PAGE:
Frank Friday Fletcher was a United States Navy admiral who served in the late 19th and early 20th centuries. He was awarded the U.S. military's highest decoration, the Medal of Honor, for his actions as commander of navy forces at the Battle of Veracruz, Mexico. The Fletcher-class destroyer, the most produced class of United States Navy destroyers, was named after him. He was also the uncle of Frank Jack Fletcher, another U.S. Navy Admiral who also received the Medal of Honor for actions at Veracruz, and who commanded U.S. naval forces at the battles of Coral Sea and Midway during the Second World War.
William Veazie Pratt was an admiral in the United States Navy. He served as the President of the Naval War College from 1925 to 1927, and as the 5th Chief of Naval Operations from 1930 to 1933.
Rear Admiral Christopher Raymond Perry Rodgers was an officer in the United States Navy. He served in the Mexican–American War, the American Civil War, as Superintendent of the Naval Academy, President of the United States Naval Institute, and Commander-in-Chief of the Pacific Squadron.
The third USS Rodgers (DD-254) was a Clemson-class destroyer in the United States Navy, transferred to the Royal Navy and served as HMS Sherwood (I80) during World War II.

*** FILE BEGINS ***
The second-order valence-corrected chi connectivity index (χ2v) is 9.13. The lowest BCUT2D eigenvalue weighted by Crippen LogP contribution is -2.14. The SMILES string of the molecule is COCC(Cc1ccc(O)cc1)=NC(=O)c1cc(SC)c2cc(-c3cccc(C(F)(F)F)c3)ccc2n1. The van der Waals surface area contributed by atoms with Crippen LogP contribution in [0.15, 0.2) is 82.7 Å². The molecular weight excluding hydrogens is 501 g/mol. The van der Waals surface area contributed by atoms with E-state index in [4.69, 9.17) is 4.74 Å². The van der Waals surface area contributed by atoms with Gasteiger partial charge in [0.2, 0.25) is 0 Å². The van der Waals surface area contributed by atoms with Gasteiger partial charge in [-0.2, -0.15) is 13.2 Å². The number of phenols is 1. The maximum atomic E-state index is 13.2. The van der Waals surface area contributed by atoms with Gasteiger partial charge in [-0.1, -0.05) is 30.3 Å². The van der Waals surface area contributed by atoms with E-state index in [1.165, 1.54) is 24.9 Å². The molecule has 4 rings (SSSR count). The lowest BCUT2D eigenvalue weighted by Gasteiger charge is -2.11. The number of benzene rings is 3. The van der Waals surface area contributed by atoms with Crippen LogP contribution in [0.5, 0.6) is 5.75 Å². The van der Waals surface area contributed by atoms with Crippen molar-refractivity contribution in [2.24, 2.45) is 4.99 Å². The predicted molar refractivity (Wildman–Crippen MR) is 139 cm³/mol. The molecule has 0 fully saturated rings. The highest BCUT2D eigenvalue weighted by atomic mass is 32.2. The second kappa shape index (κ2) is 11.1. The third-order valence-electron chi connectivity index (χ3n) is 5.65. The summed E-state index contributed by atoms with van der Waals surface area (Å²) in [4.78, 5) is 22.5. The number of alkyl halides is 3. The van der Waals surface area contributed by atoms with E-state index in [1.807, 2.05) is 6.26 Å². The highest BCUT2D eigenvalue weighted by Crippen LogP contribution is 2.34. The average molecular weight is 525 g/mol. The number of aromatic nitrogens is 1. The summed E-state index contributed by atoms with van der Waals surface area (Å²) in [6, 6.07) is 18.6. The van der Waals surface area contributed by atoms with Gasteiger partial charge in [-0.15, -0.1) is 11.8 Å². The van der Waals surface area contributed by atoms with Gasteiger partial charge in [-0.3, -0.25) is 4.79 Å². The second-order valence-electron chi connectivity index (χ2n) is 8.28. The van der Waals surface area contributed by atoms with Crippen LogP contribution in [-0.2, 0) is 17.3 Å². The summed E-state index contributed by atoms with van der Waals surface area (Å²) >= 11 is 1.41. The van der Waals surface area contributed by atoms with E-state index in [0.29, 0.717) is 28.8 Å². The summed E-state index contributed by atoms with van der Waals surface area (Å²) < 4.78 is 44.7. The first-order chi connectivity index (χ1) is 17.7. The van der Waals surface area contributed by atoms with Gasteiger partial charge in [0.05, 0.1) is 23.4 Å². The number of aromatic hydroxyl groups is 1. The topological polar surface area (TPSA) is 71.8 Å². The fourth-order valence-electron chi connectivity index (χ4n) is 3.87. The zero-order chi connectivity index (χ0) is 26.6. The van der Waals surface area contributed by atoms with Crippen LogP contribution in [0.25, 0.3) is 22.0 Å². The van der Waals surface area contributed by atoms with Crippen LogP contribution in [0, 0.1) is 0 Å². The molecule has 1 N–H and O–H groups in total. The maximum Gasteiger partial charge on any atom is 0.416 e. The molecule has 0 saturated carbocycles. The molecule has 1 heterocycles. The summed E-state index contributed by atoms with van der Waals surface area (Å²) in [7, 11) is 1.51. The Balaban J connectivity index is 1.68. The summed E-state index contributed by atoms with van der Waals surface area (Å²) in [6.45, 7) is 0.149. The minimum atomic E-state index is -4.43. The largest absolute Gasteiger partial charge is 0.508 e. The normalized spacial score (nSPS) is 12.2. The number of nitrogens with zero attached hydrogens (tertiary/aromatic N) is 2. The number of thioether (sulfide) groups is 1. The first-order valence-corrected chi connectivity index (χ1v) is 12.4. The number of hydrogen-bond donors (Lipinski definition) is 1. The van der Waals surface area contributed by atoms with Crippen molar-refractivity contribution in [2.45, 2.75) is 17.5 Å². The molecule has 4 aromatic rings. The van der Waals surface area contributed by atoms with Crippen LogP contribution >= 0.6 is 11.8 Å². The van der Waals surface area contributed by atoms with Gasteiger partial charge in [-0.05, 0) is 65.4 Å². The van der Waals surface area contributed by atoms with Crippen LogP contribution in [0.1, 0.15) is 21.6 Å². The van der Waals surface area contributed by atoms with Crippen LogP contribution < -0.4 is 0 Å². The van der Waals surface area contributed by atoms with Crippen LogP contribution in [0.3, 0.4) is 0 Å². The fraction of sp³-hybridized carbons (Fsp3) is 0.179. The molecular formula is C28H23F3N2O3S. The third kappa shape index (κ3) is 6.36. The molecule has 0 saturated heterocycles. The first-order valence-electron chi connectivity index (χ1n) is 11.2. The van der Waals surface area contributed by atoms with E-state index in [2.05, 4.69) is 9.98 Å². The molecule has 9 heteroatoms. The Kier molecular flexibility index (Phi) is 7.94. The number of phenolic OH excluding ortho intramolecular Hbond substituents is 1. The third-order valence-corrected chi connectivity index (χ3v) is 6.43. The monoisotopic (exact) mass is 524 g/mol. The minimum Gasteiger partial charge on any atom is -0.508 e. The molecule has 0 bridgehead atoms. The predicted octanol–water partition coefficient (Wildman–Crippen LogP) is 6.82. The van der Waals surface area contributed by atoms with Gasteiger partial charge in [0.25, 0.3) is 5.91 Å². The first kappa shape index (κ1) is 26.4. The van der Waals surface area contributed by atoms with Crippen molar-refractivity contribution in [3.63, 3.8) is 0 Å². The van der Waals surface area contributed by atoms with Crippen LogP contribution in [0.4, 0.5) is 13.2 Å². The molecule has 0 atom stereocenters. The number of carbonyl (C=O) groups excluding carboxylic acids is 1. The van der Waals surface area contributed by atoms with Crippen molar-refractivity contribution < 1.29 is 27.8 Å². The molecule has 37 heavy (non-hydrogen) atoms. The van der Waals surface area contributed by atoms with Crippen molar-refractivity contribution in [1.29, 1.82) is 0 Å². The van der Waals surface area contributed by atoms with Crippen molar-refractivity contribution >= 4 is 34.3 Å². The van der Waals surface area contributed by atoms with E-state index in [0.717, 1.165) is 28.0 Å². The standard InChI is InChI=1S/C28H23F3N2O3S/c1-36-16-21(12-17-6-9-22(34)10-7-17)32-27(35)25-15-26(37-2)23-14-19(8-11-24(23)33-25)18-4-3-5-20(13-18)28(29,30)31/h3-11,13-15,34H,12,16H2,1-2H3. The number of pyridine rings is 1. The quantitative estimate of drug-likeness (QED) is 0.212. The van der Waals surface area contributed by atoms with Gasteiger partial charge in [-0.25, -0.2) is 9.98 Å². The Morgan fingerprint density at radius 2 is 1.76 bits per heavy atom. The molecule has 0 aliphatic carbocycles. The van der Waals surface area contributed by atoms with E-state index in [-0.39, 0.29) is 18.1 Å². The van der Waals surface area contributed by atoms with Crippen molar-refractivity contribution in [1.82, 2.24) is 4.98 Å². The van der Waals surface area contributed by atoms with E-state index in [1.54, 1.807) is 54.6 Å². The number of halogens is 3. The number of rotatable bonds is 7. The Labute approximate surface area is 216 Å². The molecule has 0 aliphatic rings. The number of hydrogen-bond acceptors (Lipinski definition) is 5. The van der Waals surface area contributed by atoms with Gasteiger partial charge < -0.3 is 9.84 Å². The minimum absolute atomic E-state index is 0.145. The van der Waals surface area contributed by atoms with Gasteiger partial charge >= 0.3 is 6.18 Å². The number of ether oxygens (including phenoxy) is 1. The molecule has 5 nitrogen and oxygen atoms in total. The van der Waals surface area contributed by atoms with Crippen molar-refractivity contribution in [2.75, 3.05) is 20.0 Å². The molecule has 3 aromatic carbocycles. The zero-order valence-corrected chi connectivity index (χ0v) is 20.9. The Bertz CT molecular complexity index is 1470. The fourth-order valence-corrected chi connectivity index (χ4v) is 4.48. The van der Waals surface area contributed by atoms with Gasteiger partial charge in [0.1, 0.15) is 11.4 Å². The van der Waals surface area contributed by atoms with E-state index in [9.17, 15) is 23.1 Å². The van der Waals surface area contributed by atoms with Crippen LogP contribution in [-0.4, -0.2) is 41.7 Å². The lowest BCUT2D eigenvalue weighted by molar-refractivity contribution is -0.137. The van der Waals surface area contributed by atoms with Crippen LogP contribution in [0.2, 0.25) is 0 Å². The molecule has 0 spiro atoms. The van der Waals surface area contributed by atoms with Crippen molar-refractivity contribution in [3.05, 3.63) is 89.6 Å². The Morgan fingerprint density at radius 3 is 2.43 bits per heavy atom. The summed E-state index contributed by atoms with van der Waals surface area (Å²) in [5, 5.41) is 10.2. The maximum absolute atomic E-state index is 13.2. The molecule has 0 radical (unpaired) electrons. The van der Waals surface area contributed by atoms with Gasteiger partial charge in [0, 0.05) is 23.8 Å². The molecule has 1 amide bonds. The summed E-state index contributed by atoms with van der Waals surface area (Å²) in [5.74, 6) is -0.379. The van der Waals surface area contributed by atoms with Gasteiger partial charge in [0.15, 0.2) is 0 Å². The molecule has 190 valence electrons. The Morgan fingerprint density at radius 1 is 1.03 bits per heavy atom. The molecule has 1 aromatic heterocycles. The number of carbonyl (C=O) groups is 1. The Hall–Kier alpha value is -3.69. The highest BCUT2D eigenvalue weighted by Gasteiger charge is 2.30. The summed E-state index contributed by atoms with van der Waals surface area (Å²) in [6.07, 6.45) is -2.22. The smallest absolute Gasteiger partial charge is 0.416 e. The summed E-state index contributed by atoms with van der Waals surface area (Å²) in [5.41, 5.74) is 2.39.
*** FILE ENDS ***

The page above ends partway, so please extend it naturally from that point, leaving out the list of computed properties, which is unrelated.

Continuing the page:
Admiral Hugh Rodman KCB was an officer in the United States Navy who served during the Spanish–American War and World War I, later serving as the Commander-in-Chief, U.S. Pacific Fleet from 1919 to 1921.
Vice Admiral Morton Lyndholm Deyo was an officer in the United States Navy, who was a naval gunfire support task force commander of World War II.
William Ledyard Rodgers was a vice admiral of the United States Navy. His career included service in the Spanish–American War and World War I, and a tour as President of the Naval War College. Rodgers was also a noted historian on military and naval topics, particularly relating to ancient naval warfare.
Arthur Schuyler Carpender was an American admiral who commanded the Allied Naval Forces in the Southwest Pacific Area during World War II.
Robert Carlisle Giffen was an admiral in the United States Navy.